Jurisdiction of the Coastal State Over Foreign Merchant Ships in Internal Waters and the Territorial Sea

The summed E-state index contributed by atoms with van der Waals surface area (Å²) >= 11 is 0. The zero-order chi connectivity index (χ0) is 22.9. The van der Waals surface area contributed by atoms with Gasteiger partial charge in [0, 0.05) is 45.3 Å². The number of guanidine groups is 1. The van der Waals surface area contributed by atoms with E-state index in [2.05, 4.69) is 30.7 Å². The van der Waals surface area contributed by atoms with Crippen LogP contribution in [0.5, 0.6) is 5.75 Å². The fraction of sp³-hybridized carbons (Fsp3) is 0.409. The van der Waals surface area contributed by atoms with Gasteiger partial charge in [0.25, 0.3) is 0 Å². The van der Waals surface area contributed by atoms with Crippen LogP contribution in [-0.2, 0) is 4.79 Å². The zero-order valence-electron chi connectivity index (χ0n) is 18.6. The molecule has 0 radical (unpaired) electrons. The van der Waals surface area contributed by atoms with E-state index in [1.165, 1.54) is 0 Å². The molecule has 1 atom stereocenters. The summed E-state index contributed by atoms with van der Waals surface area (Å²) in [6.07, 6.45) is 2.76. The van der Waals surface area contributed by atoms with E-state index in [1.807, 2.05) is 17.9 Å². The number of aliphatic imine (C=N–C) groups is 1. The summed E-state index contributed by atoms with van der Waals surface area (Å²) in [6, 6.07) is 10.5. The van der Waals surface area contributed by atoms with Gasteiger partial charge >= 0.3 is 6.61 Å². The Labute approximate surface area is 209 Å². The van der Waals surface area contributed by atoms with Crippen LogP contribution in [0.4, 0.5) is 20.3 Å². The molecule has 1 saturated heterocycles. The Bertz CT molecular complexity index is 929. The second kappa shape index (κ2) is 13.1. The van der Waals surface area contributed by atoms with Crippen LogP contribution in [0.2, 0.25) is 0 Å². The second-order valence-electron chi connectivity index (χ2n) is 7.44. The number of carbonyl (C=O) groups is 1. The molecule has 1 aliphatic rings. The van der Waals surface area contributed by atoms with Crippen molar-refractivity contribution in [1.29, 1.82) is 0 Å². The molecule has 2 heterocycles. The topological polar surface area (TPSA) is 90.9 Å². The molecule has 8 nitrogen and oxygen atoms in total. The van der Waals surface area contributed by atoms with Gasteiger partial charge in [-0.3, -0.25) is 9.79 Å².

Dr Yang's book deals with the port and coastal State's jurisdiction over foreign merchant ships as well as with the rights and duties of these ships in the internal waters and in the territorial sea. The international law is rather different in both situations. Despite the fact that it faces a number of issues such as, for example, a contested right of access to ports or conditions for port access requirements, the law of foreign merchant ships in internal waters has never been codified. On the other hand, already the League of Nations considered the law of the territorial sea as appropriate for codification in the 1930s. And the Geneva Convention on the Territorial Sea and the Contiguous Zone of 1958 was indeed a codification of most rules of international law on the territorial sea known at that time. The remaining issue of the breadth of the territorial sea was finally solved during the Third United Nations Conference on the Law of the Sea: art. 3 of the UN Conven tion on the Law of the Sea of 1982 set it at a limit not exceeding 12 nautical miles. In addition, the right of innocent passage of foreign ships through the territorial sea is regulated in the 1982 Convention in greater detail than ever before, whilst the new regime on the prevention of marine pollution provided in Part XII of the Convention has also considerable impact on this right.
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